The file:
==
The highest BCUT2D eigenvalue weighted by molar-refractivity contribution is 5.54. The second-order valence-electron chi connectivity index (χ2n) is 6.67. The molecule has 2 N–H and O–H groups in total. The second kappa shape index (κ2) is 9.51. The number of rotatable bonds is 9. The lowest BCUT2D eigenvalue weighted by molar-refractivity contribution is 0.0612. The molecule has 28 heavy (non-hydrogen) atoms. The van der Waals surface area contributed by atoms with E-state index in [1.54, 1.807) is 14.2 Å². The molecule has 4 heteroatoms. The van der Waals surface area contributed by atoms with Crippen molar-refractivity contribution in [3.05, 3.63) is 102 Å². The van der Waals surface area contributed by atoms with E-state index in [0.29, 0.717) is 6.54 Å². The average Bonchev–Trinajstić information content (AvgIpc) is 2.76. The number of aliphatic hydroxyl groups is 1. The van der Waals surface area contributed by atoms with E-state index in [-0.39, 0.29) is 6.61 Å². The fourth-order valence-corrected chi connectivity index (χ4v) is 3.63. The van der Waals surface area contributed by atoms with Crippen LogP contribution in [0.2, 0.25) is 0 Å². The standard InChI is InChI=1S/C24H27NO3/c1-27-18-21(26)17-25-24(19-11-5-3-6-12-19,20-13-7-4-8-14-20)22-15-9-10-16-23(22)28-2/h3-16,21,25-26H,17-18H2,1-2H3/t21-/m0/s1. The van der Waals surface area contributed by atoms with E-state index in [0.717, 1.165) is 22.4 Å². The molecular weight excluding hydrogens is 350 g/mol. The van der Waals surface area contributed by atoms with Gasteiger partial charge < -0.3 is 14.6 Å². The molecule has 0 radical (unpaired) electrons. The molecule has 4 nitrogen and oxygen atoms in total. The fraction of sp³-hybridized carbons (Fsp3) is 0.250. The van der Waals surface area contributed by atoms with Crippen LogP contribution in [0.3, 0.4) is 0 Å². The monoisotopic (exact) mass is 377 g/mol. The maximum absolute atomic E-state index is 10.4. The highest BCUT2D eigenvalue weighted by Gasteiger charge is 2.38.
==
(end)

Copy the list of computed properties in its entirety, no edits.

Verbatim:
The highest BCUT2D eigenvalue weighted by molar-refractivity contribution is 5.54. The second-order valence-electron chi connectivity index (χ2n) is 6.67. The molecule has 2 N–H and O–H groups in total. The second kappa shape index (κ2) is 9.51. The number of rotatable bonds is 9. The lowest BCUT2D eigenvalue weighted by molar-refractivity contribution is 0.0612. The molecule has 28 heavy (non-hydrogen) atoms. The van der Waals surface area contributed by atoms with E-state index in [1.54, 1.807) is 14.2 Å². The molecule has 4 heteroatoms. The van der Waals surface area contributed by atoms with Crippen molar-refractivity contribution in [3.05, 3.63) is 102 Å². The van der Waals surface area contributed by atoms with E-state index in [0.29, 0.717) is 6.54 Å². The average Bonchev–Trinajstić information content (AvgIpc) is 2.76. The number of aliphatic hydroxyl groups is 1. The van der Waals surface area contributed by atoms with E-state index in [-0.39, 0.29) is 6.61 Å². The fourth-order valence-corrected chi connectivity index (χ4v) is 3.63. The van der Waals surface area contributed by atoms with Crippen LogP contribution in [0.2, 0.25) is 0 Å². The standard InChI is InChI=1S/C24H27NO3/c1-27-18-21(26)17-25-24(19-11-5-3-6-12-19,20-13-7-4-8-14-20)22-15-9-10-16-23(22)28-2/h3-16,21,25-26H,17-18H2,1-2H3/t21-/m0/s1. The van der Waals surface area contributed by atoms with E-state index in [0.717, 1.165) is 22.4 Å². The molecular weight excluding hydrogens is 350 g/mol. The van der Waals surface area contributed by atoms with Gasteiger partial charge < -0.3 is 14.6 Å². The molecule has 0 radical (unpaired) electrons. The molecule has 4 nitrogen and oxygen atoms in total. The fraction of sp³-hybridized carbons (Fsp3) is 0.250. The van der Waals surface area contributed by atoms with Crippen LogP contribution in [0.3, 0.4) is 0 Å². The monoisotopic (exact) mass is 377 g/mol. The maximum absolute atomic E-state index is 10.4. The highest BCUT2D eigenvalue weighted by Gasteiger charge is 2.38.